I was talking to a friend who, although raised in the church, is pretty antagonistic toward Christianity. He was talking about his childhood and how Sunday school and VBS constantly beat into his head his personal responsibility for Christ’s death.
Not in the “Christ died for your sins” vein, but more like, “It was your sins that drove the spikes into Jesus’ hands and feet.” The way his parents and church hammered (no pun intended) into him his personal responsibility, made him feel mortifying shame.
It worked, he was a devout little kid. But he wasn’t propelled out of a sense of gratitude or wonder. No — his driving motivation for being good was humiliation.
As he got older, he walked away from the whole thing. I know so many people who have had the same experience. When they get older, their guilt turns into anger and frustration.
I ‘d seen the same things laid on kids in churches I’ve attended, and it breaks my heart. To a little kid, there’s a huge difference between “Christ died for our sins” and “your sins made Christ die.” It may be subtle, but it’s there.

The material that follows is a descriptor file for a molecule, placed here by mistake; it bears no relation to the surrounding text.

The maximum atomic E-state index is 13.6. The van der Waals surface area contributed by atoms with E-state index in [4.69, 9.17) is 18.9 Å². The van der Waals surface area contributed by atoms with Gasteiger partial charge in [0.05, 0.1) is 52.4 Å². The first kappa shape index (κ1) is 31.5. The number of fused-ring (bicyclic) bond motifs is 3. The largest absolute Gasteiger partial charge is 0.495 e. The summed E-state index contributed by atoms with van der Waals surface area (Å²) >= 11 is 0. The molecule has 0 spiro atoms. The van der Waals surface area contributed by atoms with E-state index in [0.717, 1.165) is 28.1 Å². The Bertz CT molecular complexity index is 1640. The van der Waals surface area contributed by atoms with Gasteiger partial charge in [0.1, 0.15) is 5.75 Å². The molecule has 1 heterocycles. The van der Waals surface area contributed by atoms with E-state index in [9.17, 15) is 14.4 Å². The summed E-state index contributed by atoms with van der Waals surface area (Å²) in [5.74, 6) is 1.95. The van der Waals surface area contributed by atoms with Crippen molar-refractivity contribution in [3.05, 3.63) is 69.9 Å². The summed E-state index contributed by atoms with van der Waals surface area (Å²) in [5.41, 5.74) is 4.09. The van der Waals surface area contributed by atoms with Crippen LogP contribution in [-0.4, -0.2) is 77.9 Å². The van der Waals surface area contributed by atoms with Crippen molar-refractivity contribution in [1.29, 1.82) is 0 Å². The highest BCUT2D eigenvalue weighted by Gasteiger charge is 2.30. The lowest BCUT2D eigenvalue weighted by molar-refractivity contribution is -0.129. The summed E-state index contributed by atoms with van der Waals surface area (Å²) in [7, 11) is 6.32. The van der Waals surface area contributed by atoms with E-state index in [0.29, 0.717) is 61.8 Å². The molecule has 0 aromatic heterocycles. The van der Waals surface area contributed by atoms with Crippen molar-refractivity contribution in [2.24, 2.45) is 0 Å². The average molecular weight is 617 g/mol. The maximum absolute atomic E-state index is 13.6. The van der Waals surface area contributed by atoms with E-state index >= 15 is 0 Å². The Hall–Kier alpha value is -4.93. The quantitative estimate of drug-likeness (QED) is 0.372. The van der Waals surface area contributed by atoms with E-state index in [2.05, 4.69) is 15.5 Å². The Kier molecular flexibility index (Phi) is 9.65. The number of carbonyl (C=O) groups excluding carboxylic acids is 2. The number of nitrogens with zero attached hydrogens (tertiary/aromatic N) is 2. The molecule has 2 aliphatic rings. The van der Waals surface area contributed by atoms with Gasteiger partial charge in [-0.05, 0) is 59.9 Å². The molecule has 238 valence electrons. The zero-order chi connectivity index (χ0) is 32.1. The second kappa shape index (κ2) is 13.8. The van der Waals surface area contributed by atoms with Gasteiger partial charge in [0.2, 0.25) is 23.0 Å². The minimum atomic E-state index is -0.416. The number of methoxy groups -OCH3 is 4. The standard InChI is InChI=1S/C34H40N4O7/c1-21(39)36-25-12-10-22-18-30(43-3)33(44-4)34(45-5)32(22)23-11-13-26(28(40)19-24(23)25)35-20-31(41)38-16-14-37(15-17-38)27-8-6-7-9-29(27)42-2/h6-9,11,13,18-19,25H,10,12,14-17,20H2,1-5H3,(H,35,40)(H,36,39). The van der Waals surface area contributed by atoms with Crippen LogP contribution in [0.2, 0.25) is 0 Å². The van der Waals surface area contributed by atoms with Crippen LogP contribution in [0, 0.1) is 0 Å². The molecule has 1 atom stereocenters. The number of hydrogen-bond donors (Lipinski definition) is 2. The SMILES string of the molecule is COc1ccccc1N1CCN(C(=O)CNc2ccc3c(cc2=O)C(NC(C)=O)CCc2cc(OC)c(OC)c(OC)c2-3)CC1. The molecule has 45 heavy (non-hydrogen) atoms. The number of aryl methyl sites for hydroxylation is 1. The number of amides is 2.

Have others experienced this?
So I asked on Twitter if others had this same experience growing up:
How many of you were told about your personal responsibility for Christ’s death as a child? #curious
— Jayson D. Bradley (@jaysondbradley) July 25, 2014
[Here are] some of the responses:
@jaysondbradley raised Catholic and went to Catholic schools from K to 12. My whole life was a guilt trip!
— Kelly McDermott (@Blueirisheyez) July 25, 2014
@jaysondbradley I was. Was also told that I may be responsible for others’ damnation if I didn’t share the Gospel with them
— Byron Lipper (@byronlipper) July 25, 2014